U.S. Commission on International Religious Freedom chairman Leonard Leo presents an international religious freedom award to Pakistan’s Minorities Minister Shahbaz Bhatti in Washington DC in Sept. 2009. Bhatti, the only Christian member of the federal cabinet, was assassinated in Islamabad on March 2, 2011 by gunmen who linked the killing to his opposition to Pakistan’s blasphemy laws. (Photo: USCIRF)

“The United States and the international community must press Pakistan on this case, so that every Pakistani knows that people who commit violence will be held to account and that individuals can stand for religious freedom without risking their lives.”

Noting some of the troubling aspects of the investigation, Leo called officials’ statements about the TTP not being involved “preposterous.”

“The Pakistani Taliban explicitly took credit for assassinating Shahbaz who was killed for his religious freedom advocacy. Pakistan’s government must end this charade and bring the real killers to justice.”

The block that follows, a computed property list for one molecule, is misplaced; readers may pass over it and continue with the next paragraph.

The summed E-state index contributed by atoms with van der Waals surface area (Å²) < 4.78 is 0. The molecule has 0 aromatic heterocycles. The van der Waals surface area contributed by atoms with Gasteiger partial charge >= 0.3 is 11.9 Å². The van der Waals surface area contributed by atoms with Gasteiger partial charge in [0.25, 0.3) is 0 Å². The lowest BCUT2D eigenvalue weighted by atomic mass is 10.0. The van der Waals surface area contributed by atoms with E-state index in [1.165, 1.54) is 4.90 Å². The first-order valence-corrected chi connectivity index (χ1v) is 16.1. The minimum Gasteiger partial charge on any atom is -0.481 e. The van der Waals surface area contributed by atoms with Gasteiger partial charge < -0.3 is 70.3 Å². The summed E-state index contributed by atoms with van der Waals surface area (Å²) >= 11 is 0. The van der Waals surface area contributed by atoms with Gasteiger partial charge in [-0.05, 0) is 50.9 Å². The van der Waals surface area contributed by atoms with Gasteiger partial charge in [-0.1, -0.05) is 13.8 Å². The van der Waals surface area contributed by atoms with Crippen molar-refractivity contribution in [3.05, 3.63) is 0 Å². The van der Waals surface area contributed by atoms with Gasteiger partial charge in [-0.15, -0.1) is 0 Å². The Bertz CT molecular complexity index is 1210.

Leo said failure to ensure justice reinforced the USCIRF’s recommendations for the U.S. to designate Pakistan a “country of particular concern” for religious freedom violations. The Obama administration last year overruled that recommendation, as did its predecessor in earlier years.

The head of Christian Solidarity Worldwide, Mervyn Thomas, also called for justice.

“It is crucial that his murder investigation reaches a satisfactory conclusion, not only to do justice and honor the memory of Shahbaz himself, but also to make it clear that the rule of law still means something in Pakistan,” he said.

“At stake is the ability and willingness of the Pakistani state to stand up against those taking justice into their own hands, including those who target religious minorities with confidence that they will never be held to account.”

Pakistani Prime Minister Yousaf Raza Gilani took part in a ceremony in Islamabad Tuesday organized by the All Pakistan Minorities Alliance, an advocacy group Bhatti founded in 1985. Gilani highlighted what he said were government achievements on behalf of minorities, including affirmative action quotas.

“All religions teach great values like tolerance, accommodation, peaceful co-existence, equality and respect for the rights of all people without any discrimination,” the Pakistan Today newspaper quoted him as telling the event.

Patrick Goodenough
Patrick Goodenough
Spencer Journalism Fellow